- Title: A Story of Heroes and Epics: The History of Football in Nigeria
- Author: Wiebe Boer
- Publisher: Bookcraft Ltd
- Number of pages: 159
- Year of publication: 2018
- Category: History
Wiebe Boer’s fittingly titled A Story of Heroes and Epics: The History of Football in Nigeria adds to the lean catalogue of books on Nigerian football history. Boer was born and raised in Nigeria, and his book is an expansion of his PhD dissertation. In twelve chapters, he details the development of the game from 1904, before the geographical area became known as Nigeria. Relying on interviews, archives and newspaper articles he creates a masterfully crafted summary of his subject.
Many of the country’s early nationalists were either players themselves or ardent fans, or promoters. From north to south, football was a unifying factor. Obafemi Awolowo, one of the ‘founding fathers’, wrote about his own encounter with amateur football as a young man in the 1920s. Samuel Ladoke Akintola, Premier of the Western Region, was said to have played the game in school in the 1920s. Alfred Rewane, a prominent politician in the post-independence period, led a successful two-month football tour that boosted his public profile at the grassroots.
But it was Nnamdi Azikiwe, Nigeria’s first (and only non-executive) president who contributed most significantly to its development in colonial times. He recalled playing on the streets of Lagos as a secondary school student in 1915. By the time he left Nigeria for higher education in 1925, he was already well-grounded in both football and other sports. When he returned in 1938, he founded Zik Athletic Club, the achievements of which are well documented in A Story of Heroes and Epics. Boer notes that, ‘For a time, ZAC members were something of a “who’s who” in Nigerian sports’. Like Rewane, it did not harm his political base. Rewane’s goodwill tour of 1941–1942 featured nine strategic towns which eventually became some of the country’s political and commercial hubs post-independence. As with the other nationalists, he was quick to grasp the importance of football as a unifying force in an otherwise disparate collection of over 200 ethnic groups yoked together by colonial fiat.
On the wider stage, football was used as an ideological tool. For instance, Kwame Nkrumah pushed his pan-Africanist agenda through the ‘Nkrumah’s Gold Cup for West African Competition’, which reflected his desire for a unified West African country. Similarly, press coverage of Nigeria’s early football matches demonstrated just how much the people imagined the country into existence. A tool of cultural domination became a tool for nationalist agitations, as Boer writes:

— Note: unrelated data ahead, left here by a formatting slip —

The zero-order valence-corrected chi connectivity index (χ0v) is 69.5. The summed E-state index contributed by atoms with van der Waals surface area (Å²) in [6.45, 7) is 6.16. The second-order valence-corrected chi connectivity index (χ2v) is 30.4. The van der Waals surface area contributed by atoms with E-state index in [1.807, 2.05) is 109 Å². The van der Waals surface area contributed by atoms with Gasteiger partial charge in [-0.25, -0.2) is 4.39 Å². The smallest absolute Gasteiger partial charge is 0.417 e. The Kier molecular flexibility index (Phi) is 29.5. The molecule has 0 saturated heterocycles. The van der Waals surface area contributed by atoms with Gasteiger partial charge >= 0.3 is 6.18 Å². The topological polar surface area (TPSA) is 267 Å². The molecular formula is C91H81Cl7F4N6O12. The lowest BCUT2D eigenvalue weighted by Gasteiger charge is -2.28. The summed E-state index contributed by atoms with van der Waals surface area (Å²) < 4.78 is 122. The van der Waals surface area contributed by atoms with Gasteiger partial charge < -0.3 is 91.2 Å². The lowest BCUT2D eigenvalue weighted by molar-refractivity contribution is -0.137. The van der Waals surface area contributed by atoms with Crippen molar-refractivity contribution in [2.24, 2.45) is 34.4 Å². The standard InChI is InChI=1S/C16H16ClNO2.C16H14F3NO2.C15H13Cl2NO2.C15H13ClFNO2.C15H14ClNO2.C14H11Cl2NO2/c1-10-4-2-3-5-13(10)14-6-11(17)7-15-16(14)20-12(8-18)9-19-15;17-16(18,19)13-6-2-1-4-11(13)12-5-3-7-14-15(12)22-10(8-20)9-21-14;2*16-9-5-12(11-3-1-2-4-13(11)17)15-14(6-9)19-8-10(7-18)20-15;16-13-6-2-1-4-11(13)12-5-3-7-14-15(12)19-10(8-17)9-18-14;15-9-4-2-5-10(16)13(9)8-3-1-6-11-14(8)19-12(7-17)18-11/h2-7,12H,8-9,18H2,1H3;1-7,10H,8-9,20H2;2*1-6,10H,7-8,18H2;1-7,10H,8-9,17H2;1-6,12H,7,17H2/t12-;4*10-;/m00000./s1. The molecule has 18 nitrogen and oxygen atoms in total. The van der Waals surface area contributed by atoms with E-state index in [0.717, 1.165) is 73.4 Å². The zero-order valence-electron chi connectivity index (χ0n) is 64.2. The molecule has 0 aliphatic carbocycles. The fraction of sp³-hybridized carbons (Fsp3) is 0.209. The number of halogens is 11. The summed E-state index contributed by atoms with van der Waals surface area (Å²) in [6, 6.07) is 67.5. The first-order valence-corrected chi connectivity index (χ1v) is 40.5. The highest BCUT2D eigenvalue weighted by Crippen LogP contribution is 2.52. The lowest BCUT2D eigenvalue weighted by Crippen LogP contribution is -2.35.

[Nigeria] was a member of the world governing body of football almost a decade before independence and membership in the United Nations. Football, therefore, helped lead the way towards Nigeria’s independence and emergence in the international community.
The several tours the national team embarked upon and the relationships they established helped to introduce the nascent country to the world.
Refreshingly, the author is also interested in the development of women’s football, whose turbulent history – unsurprisingly – reflects the effects of the prevailing patriarchy, but there was also the colonial legacy inherited from the English Football Association, as Boer explains:
If given the proper support, Nigeria women’s football may have taken off. Unfortunately, in 1950, following orders from the English Football Association to which they were affiliated, the NFA declared that women’s football should not be encouraged. Also following the English, the NFA mandated that games in which women participated were not allowed to hold on pitches or be officiated by referees affiliated to the NFA.
This shows the extent to which the English and Nigerian football associations were ready to go to keep women out of the game. However, patriarchy and misogyny notwithstanding, Nigeria’s female football teams at all levels have been largely successful. ‘While it took them only two years to make it the top, it took Nigeria’s men 61 years from the initial national organization of the game to accomplish the same feat’.
To live up to its title, the book includes 44 pages of ‘Nigerian Football in Photos’, making it all the more authoritative. Old newspaper clippings are included in the narrative to support the claims and connect them to the actual events described. Coming from a Nigerian with foreign parents, the book is commendable and it is expected that, on account of this, many will be encouraged to dig into Nigeria’s little examined football history.
Photograph: ‘shirt’ by Vladimir Shioshvili
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